Intagliata’s career includes 17 years as a distinguished criminal defense attorney in private practice, as well as four years as a Sedgwick County Assistant District Attorney, where he prosecuted cases in the Gangs/Violent Crimes Division from 2005-2009.

Intagliata was named a shareholder of Monnat & Spurrier in 2016. His practice focuses on criminal, white-collar criminal, and appeals in federal and state courts throughout Kansas. He holds an AV Preeminent rating from Martindale-Hubble.

Intagliata currently serves on the Kansas Judicial Council Criminal Law Subcommittee. He previously served as Vice President of the Wichita Bar Association and as a member of its Board of Governors, and on two separate occasions he served as the Chair of the Association’s Criminal Practice Committee. Intagliata also served two terms on the Board of Governors of the Kansas Association of Criminal Defense Lawyers.

Intagliata earned his bachelor’s degree, with distinction, from the University of Kansas, graduating with dual majors in political science and Spanish. He earned his J.D. from the University of Kansas School of Law in May 1995. Intagliata is also a graduate of the National Criminal Defense College.

Founded in 1985, Monnat & Spurrier is one of the state’s premier firms in the sectors of criminal defense, white-collar criminal defense, and appellate practice. The firm has seven attorneys.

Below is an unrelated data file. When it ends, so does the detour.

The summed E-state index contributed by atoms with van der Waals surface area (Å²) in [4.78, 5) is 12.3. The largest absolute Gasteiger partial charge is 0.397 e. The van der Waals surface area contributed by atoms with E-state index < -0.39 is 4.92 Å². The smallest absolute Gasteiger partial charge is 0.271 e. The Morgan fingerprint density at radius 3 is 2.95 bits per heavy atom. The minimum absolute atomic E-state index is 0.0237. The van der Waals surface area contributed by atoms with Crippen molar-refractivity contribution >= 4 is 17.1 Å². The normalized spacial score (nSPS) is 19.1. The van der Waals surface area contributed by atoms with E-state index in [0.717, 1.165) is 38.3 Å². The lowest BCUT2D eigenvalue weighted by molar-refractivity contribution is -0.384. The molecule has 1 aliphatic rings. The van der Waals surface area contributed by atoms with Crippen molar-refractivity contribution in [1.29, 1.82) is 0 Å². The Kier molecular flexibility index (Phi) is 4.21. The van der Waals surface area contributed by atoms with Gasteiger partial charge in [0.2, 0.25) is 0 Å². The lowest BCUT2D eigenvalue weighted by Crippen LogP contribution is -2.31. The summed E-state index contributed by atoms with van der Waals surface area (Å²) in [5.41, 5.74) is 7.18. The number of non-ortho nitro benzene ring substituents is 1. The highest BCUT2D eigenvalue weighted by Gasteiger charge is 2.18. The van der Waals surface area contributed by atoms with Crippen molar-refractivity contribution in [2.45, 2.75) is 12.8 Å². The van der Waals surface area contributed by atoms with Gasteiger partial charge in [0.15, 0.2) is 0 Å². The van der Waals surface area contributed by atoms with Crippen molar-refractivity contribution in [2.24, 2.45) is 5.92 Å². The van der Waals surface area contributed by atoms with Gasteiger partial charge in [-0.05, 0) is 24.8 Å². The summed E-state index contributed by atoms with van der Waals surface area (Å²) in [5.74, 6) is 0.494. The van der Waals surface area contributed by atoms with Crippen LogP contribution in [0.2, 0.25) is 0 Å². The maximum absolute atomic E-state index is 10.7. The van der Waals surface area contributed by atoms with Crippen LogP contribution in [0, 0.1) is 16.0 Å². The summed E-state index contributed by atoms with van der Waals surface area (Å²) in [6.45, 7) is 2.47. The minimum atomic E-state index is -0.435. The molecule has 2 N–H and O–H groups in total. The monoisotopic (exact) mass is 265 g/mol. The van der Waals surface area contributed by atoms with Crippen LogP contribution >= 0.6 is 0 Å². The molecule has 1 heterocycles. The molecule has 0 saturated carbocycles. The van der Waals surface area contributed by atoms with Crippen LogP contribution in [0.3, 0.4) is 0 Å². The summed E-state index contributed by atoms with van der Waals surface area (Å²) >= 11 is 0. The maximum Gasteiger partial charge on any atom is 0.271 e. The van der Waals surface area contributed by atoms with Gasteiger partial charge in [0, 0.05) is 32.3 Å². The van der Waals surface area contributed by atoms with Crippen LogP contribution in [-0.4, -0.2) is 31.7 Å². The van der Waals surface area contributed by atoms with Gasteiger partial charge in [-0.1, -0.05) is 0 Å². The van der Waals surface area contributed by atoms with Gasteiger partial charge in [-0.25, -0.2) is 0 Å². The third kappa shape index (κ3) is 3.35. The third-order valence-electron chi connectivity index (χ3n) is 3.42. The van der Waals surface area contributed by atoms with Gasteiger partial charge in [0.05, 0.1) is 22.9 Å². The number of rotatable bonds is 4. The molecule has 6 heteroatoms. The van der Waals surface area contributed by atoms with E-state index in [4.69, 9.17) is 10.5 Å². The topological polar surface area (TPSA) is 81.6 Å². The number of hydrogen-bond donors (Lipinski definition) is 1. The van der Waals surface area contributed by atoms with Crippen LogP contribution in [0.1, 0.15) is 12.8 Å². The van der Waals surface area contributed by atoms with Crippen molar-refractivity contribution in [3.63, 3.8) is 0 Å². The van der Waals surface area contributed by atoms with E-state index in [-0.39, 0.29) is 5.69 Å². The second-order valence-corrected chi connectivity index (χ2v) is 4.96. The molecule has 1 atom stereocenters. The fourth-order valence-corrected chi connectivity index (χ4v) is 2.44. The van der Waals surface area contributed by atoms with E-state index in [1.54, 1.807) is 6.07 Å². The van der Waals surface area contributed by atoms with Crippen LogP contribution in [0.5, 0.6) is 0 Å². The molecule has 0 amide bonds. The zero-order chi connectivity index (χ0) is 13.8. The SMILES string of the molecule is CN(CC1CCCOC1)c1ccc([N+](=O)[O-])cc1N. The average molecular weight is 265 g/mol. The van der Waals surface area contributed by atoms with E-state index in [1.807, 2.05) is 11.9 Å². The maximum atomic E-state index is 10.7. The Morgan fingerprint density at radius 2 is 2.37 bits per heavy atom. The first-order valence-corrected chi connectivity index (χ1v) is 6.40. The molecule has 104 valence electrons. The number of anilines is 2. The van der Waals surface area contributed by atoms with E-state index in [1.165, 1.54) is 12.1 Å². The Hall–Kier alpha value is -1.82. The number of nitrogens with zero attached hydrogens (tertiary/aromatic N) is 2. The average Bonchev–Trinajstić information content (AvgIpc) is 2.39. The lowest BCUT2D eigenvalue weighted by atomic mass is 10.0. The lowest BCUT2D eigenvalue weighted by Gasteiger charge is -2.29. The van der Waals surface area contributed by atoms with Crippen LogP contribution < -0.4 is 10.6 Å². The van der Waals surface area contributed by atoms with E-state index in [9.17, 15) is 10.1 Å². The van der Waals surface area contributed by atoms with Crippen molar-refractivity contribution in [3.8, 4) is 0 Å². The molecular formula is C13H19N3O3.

WICHITA, Kan. (KSNW) – A Wichita man is asking questions after he claims police disabled his security cameras inside his home after police say they were searching for a shooting suspect.

Can police disable your security cameras when they enter your house?

“Then they just want to toss my stuff around so that I cannot see anything else going on in my house,” says Rogers. “Mad, you know, disappointed and angry that they would even do that.”

What his security camera footage appears to show is someone with a law enforcement agency knocking his security unit to the ground. He says during the video law enforcement did not have a warrant to be in his home. Something neither the sheriff’s office or police department is able to confirm right now.

Rogers claims in another video his camera system was disabled. Law enforcement was looking for Eli Mendoza, who Rogers says has been staying at his home. It is unknown right now if a warrant had been served. Wichita police will only say it was a multi-agency response, and they were lawfully at the home. But even if law enforcement was there legally was what Rogers is claiming happened legal?

“What authorized them to turn off the camera and why in the world would they need to be turned off in an era of transparency?” asks Defense Attorney Dan Monnat.

Monnat says just because officers can lawfully be in your home the homeowner still has a right to privacy.

“In the modern era it is difficult to imagine a warrant or an exception to the warrant requirement that would permit the disarming or unplugging of a private homeowner’s security camera,” says Monnat.

We are still asking both the sheriff’s office and police department questions to find out which agency was responsible for turning the camera off.

See full video at KSN.com